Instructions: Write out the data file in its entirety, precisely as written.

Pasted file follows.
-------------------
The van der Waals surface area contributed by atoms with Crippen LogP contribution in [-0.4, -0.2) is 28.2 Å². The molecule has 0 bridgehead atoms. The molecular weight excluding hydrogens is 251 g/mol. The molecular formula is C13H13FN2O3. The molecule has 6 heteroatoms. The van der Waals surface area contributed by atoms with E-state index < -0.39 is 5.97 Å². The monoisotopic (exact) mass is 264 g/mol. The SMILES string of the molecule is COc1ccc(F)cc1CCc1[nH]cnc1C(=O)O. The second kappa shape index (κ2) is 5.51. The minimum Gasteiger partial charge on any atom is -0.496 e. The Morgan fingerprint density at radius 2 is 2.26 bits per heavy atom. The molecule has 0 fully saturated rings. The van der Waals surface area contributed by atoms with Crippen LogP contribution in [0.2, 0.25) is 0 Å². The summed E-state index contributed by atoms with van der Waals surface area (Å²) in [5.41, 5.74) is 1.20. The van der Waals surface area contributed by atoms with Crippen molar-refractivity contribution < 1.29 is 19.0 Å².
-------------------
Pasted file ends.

The van der Waals surface area contributed by atoms with Crippen LogP contribution in [-0.4, -0.2) is 28.2 Å². The molecule has 0 bridgehead atoms. The molecular weight excluding hydrogens is 251 g/mol. The molecular formula is C13H13FN2O3. The molecule has 6 heteroatoms. The van der Waals surface area contributed by atoms with E-state index < -0.39 is 5.97 Å². The monoisotopic (exact) mass is 264 g/mol. The SMILES string of the molecule is COc1ccc(F)cc1CCc1[nH]cnc1C(=O)O. The second kappa shape index (κ2) is 5.51. The minimum Gasteiger partial charge on any atom is -0.496 e. The Morgan fingerprint density at radius 2 is 2.26 bits per heavy atom. The molecule has 0 fully saturated rings. The van der Waals surface area contributed by atoms with Crippen LogP contribution in [0.2, 0.25) is 0 Å². The summed E-state index contributed by atoms with van der Waals surface area (Å²) in [5.41, 5.74) is 1.20. The van der Waals surface area contributed by atoms with Crippen molar-refractivity contribution < 1.29 is 19.0 Å².